The feudal Japanese society and feudal European societies took different moral attitudes and different stances about land ownership. Also, the feudal period of Japanese history was more persistent, partially due to Japan's self-imposed relative isolation from the outside world.
One of the defining characteristics of feudalism is the relationship between the warrior class/nobility and the peasantry. In Japan, moral beliefs centered around filial piety and the idea of duty. The daimyo and samurai had a moral obligation to protect the peasants living on their land, while the peasants had a moral obligation to respect and pay food taxes to the nobility in return. Neither party, culturally speaking, could sway from this arrangement. By contrast, the knights and peasants of Europe viewed feudalism as a reciprocal benefit, but were more flexible on the moral aspect.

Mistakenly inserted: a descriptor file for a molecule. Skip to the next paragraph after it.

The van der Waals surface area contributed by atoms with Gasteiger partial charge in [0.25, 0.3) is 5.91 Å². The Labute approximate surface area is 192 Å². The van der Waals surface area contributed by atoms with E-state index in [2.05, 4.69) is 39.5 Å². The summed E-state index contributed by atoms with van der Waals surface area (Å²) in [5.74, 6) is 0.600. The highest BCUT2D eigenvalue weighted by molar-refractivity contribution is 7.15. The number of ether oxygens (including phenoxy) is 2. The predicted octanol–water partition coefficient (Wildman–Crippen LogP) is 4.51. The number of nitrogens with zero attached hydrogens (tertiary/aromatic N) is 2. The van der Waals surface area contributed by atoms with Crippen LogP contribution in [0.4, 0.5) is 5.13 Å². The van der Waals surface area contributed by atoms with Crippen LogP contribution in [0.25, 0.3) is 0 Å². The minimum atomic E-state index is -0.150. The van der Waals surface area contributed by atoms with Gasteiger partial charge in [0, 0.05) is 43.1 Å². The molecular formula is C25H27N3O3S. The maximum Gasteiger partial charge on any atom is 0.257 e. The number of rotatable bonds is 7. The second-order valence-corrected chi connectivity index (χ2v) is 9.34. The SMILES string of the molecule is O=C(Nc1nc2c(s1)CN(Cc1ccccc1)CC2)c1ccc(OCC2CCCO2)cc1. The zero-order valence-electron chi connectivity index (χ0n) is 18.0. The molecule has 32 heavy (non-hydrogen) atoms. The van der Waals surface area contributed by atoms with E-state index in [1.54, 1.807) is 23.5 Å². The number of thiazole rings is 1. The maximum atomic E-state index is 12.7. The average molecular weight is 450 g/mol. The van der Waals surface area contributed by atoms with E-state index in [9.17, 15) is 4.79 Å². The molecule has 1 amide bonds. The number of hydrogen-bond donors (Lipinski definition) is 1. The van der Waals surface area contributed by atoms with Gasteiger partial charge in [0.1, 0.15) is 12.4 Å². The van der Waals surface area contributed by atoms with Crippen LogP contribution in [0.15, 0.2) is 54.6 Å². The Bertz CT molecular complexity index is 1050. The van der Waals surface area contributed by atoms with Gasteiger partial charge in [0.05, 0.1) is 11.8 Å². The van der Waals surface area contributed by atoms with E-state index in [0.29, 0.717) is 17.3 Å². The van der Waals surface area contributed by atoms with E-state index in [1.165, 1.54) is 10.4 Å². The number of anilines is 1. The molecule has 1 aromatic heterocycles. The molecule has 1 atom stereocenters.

The samurai of Japan did not independently own land. Instead, the daimyo allotted them a portion to live on and paid an income based in rice.
The Japanese feudal system was also more resistant to change. After the unification of Japan in the early 1600s, the country expelled all foreigners in 1639, and it closed off the land, aside from a Dutch trading post in Nagasaki and a few other ports. This nearly eliminated foreign influence and most importantly firearms, which were a force equalizer that helped eliminate the knights' hold over Europe.